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Russia seeks to create legislation that would force cybercriminals to give up stolen crypto assets

Russia is currently planning to create a regulatory framework that would protect the country from the proliferating crimes that are committed in cyberspace.

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Fri, 08 Nov 2019, 10:21 am UTC

As the crypto ecosystem grows and proliferates, crimes in this sector have also been spreading at a relatively commensurate rate. From scams to crypto exchange hacking, the sophistication of cybercriminals operating in the crypto-verse has been evolving through the years.

In an attempt to preempt this growing problem, Russia’s Ministry of Internal Affairs is looking to create legislation that will allow authorities to force criminals to give up stolen digital assets. The agency has mandated that the proposal on this front should be completed by Dec. 2021, CoinDesk reported citing RBC.

The problem is that Russia doesn’t have an extensive regulatory framework that governs the crypto market. The legal definition of crypto assets, for instance, is still muddy in the country.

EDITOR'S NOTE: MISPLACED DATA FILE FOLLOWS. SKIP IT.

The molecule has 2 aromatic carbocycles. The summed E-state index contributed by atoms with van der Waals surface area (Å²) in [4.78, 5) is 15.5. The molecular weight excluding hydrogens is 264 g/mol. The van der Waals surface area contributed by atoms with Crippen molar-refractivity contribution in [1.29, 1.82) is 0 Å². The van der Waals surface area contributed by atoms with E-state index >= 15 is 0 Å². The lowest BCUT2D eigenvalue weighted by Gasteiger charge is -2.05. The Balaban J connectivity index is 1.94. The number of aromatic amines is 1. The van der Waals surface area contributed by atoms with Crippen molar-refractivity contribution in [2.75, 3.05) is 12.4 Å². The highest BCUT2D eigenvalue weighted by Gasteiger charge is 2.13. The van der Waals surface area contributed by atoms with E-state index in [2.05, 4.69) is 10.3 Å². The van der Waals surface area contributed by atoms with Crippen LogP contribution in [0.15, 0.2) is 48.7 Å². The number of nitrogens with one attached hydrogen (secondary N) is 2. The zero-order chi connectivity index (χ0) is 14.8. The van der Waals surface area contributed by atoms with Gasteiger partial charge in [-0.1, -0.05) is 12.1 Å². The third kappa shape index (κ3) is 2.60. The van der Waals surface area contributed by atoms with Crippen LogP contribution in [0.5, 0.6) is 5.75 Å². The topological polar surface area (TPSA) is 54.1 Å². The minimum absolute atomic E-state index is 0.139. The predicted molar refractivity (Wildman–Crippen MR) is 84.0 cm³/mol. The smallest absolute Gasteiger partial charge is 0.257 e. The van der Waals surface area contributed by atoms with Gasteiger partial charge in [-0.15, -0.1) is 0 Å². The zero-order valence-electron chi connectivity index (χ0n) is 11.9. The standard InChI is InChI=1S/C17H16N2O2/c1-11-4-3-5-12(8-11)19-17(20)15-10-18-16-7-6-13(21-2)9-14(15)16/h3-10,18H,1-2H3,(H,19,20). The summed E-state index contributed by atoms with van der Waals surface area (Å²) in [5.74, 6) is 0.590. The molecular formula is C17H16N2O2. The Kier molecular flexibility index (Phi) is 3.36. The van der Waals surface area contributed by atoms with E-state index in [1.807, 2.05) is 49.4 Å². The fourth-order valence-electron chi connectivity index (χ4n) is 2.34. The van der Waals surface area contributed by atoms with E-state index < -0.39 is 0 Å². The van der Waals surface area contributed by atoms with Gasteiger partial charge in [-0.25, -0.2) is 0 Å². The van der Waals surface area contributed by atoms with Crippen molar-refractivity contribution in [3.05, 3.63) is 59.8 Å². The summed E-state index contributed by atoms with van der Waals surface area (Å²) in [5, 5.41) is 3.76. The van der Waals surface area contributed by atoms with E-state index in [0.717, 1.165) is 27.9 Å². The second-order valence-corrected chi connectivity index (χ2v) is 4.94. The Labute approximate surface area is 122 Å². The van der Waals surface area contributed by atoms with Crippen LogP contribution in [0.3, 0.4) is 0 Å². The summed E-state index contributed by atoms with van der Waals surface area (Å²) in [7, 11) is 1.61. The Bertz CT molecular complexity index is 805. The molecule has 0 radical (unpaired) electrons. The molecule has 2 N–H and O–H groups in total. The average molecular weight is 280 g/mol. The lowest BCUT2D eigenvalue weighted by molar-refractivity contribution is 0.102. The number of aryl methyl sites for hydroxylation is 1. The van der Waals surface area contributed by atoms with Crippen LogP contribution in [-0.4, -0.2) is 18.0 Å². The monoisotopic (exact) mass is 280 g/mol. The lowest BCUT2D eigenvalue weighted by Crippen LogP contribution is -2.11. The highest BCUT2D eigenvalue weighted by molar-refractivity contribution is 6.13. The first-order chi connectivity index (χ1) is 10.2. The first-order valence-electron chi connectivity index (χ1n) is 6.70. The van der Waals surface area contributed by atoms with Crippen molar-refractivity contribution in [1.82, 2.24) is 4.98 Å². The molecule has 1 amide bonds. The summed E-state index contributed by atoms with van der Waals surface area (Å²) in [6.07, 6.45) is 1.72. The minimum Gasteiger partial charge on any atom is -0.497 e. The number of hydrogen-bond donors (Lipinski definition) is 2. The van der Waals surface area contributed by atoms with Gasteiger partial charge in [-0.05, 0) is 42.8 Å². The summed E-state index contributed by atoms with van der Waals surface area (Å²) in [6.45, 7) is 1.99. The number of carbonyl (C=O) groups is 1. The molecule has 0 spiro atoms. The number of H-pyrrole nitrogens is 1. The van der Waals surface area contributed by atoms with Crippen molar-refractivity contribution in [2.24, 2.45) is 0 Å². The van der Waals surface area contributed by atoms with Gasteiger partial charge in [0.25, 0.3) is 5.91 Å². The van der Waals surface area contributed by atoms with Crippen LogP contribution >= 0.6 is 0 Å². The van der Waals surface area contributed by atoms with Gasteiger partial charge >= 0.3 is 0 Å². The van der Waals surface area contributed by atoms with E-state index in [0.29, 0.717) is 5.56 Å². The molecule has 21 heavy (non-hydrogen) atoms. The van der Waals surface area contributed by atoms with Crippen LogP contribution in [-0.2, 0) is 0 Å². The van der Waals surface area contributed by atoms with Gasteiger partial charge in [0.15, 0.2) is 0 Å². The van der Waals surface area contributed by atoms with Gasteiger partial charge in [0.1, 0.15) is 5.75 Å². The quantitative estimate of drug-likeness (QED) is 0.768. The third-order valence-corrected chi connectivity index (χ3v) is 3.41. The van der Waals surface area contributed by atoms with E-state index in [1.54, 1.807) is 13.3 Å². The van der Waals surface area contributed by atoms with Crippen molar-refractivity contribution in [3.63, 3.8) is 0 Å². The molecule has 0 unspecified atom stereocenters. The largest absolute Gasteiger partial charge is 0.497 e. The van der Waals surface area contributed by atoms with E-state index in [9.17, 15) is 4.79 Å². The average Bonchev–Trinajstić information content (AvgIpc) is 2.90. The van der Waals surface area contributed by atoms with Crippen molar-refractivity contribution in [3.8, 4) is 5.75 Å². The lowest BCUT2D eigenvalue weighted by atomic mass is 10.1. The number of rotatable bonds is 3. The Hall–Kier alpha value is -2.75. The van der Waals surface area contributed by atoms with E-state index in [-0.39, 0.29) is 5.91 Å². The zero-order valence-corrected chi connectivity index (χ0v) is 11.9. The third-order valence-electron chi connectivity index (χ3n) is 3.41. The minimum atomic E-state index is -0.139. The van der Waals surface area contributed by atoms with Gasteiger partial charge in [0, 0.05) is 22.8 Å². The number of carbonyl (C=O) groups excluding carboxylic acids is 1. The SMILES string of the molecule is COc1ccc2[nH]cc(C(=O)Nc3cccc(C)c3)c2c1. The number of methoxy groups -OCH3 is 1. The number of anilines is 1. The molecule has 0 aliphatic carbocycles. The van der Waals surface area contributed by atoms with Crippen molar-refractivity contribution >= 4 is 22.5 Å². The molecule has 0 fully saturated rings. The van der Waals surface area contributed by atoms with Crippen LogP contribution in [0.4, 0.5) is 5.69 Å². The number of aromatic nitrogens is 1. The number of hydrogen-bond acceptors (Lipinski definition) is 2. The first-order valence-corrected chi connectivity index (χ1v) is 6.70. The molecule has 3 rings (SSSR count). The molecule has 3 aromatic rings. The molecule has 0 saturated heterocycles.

Sextortion in the digital space

It’s also unclear how authorities will “force” criminals to handover their stolen crypto since each wallet is protected by a combination of passwords and cryptography. Despite these hurdles, however, authorities are confident that may be able to collaborate with crypto exchanges to freeze the funds of shady entities.

Russia’s growing concern about cybercrimes isn’t unfounded. In a paper titled “Spams meet Cryptocurrencies: Sextortion in the Bitcoin Ecosystem,” researchers found that criminals are using botnets for sextortion activities.

What’s alarming about the study was that although the criminals are already using sophisticated technology to scam people, their methods can still be improved. The researchers conclude that based on the data they’ve collected, there is a high probability that there’s only a single entity responsible for these sextortion activities.

Posing as money launderers

Drug dealing is also another concern for countries that are trying to put up protections against the disruptive crypto industry. In this regard, Russia might want to borrow a page from U.S. authorities.

Last year, the DEA – along with other U.S. government agencies – managed to arrest 35 individuals that are involved in illegal crypto activities, seizing more than $26 million. Nicholas Weaver, a senior researcher at the International Computer Science Institute at UC Berkeley, said that one of the methods they used to track down the culprits was to pose as a money launderer.

“Posing as a money launderer for Bitcoin seems like a great mechanism to find the dealers. There are so many paths for the darknet dealers to get drugs. There are fewer paths for them to get cash,” Weaver said.

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